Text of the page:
The start of the school year is here and community programs have collected thousands of donations to give students paper, pencils, backpacks, and all the tools for success. However, one Auburn mom asks — what about the hygiene needs some students can be too embarrassed to ask for?
“I’ve driven by bus stops or heard my children’s classmates say, oh I can’t go to swim class because I don’t have enough shampoo or conditioner to wash my hair, or I can’t go to gym because I’ll sweat a lot and I don’t have deodorant,” says Denise Lee.
She adds as a mom of 10, she’s experienced fist hand the struggle to provide for all the necessities of life.
“I felt cornered, I felt trapped. I felt hopeless as a mother not being able to give my kids everything for school myself,” Denise says to News 3’s Mikhaela Singleton.
“It does take a whole village to raise a child. It took a whole world to raise all of mine, and it meant so much to me when people supported us when we didn’t have a lot. Now I want to give back,” she goes on to say.
Denise says she plans to initiate a hygiene donation program, Minnie’s Hygiene Bags for Kids, to distribute needed items like shampoo, soap, deodorant, and feminine products across Lee County, as well as Auburn and Opelika city schools. She even hopes in the long run, she can extend as far as Muscogee County and parts of Georgia.
She says the program is named for her daughter, Minnie Lee, who was tragically murdered in January 2017.
“Minnie meant the world to me and she was taken at a very early age from me and I just wanted to do something in her memory so her three daughters would know that their mom meant a whole lot and can touch a whole lot of people, even without her being here physically,” Denise says.
She adds seeing students just like her granddaughters be bullied for the way they look — or worse, the way they smell — drives her to ease the struggles for them and their parents.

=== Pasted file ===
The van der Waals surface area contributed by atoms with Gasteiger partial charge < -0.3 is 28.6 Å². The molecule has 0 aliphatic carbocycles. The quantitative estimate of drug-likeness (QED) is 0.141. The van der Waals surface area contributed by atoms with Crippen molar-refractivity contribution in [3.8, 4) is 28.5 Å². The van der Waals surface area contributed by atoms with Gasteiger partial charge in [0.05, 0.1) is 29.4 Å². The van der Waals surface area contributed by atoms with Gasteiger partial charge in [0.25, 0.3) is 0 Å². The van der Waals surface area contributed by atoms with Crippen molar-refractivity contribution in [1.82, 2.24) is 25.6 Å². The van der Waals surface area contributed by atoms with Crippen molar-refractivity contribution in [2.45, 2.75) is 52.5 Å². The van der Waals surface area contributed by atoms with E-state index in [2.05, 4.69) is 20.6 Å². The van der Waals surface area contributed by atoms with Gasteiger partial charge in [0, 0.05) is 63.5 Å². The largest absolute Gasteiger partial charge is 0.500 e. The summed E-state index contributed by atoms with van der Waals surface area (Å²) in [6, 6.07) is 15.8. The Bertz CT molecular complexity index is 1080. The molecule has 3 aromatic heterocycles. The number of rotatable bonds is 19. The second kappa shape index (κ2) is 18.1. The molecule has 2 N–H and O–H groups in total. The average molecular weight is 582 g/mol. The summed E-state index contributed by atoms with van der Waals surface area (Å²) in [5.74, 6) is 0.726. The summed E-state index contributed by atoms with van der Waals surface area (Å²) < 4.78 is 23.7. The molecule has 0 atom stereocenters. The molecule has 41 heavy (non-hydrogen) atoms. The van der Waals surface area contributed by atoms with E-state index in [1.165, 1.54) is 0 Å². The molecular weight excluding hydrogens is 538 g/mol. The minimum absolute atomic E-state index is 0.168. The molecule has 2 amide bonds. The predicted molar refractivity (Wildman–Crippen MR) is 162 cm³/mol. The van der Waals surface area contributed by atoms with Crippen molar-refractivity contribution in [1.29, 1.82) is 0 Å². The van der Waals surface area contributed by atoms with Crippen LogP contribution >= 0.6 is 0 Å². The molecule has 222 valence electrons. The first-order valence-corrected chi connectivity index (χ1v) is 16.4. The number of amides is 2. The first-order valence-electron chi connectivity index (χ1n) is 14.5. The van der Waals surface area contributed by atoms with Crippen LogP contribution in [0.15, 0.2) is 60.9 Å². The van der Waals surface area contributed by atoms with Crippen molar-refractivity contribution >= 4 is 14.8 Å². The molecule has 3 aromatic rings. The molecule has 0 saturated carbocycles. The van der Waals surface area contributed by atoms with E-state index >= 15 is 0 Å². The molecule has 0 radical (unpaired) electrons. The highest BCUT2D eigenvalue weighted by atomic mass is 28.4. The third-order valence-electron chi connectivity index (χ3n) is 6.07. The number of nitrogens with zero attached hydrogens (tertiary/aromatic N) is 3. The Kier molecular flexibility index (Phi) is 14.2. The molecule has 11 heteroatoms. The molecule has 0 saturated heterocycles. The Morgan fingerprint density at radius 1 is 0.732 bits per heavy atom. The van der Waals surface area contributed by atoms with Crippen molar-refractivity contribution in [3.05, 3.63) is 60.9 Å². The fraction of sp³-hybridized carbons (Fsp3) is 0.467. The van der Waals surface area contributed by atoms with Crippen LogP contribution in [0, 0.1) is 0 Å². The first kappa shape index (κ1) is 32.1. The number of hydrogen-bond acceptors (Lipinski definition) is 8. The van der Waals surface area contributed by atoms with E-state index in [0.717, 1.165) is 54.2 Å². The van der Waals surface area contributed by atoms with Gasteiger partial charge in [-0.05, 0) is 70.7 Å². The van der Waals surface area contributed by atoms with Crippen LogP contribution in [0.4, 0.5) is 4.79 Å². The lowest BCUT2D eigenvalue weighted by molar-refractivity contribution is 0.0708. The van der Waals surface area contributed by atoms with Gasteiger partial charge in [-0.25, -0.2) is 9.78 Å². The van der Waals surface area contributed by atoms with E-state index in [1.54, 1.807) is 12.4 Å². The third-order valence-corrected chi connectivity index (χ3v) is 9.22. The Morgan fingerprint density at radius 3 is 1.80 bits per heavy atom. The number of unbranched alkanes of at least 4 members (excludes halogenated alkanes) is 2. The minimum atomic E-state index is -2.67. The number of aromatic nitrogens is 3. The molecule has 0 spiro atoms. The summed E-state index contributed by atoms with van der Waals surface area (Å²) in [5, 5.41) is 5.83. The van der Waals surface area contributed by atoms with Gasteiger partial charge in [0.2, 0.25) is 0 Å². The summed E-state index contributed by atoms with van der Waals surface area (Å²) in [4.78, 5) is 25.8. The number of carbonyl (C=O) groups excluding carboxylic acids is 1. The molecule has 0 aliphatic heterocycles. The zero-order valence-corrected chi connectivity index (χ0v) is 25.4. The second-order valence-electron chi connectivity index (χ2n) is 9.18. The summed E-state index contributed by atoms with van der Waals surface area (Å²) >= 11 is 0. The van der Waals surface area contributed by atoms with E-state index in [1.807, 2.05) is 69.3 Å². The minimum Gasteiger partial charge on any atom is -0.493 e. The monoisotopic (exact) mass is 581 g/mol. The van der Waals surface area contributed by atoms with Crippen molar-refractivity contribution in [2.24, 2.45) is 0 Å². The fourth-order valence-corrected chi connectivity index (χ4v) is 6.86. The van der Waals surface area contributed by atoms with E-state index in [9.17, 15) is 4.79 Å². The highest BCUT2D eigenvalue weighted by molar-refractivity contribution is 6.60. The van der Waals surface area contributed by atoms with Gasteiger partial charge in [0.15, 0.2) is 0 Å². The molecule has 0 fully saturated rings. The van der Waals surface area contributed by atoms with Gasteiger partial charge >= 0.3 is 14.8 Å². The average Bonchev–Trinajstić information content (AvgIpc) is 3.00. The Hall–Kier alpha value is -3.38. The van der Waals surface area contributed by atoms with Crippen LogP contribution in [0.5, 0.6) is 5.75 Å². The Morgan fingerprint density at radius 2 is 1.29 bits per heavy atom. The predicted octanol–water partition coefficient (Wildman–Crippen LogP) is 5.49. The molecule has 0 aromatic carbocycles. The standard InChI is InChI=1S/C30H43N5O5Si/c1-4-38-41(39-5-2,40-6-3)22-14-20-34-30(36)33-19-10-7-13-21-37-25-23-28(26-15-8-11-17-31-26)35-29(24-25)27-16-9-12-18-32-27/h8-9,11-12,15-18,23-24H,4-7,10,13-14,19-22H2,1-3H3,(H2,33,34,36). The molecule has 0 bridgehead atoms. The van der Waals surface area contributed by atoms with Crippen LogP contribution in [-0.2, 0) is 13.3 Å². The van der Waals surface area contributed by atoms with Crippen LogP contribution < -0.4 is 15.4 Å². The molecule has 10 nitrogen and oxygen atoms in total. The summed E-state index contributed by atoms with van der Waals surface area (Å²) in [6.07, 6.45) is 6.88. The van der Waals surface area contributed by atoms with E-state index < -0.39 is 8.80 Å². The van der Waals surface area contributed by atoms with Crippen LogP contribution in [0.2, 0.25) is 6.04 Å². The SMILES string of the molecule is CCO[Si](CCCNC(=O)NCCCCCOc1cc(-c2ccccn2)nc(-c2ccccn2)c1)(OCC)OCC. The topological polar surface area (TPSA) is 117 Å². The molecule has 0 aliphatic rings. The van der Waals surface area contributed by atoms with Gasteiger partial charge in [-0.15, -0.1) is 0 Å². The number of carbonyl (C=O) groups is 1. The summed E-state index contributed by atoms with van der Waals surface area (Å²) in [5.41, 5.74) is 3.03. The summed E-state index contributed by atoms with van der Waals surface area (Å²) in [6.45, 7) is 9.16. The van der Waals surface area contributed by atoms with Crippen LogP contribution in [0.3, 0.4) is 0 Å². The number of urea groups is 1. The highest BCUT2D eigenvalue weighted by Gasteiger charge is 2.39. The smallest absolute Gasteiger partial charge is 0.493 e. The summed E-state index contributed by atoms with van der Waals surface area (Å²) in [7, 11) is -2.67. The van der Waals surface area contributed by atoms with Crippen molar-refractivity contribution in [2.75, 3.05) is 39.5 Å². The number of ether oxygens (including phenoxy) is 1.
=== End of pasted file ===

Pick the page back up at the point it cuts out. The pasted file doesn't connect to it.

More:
“If we can give them any little thing to ease their minds, so they can focus on school and not worry about these things, then you would see a big difference in their attendance and performance,” she says.
Denise plans to reach out to the school districts as well as consult with established non-profits like United Way. She hopes her program can turn from an idea in her living room to a vital part of the community.
United Way of Lee County representatives say although they have not yet connected with Minnie’s Hygiene Bags for Kids, their own ongoing efforts to provide back-to-school supplies has the same heart — giving students all the tools to succeed.
“It’s important on every level for a child to feel confident when they’re going to school. So whether that’s having the proper hygiene products or having the tools to succeed, I think it goes a long way,” says United Way Community Initiatives Coordinator Chandler Williams.
“If we can get one bag out, and change one child’s life with a better attendance or a better learning process than they’re having in school, that would mean the world to me. Even if we just reach one,” Denise says.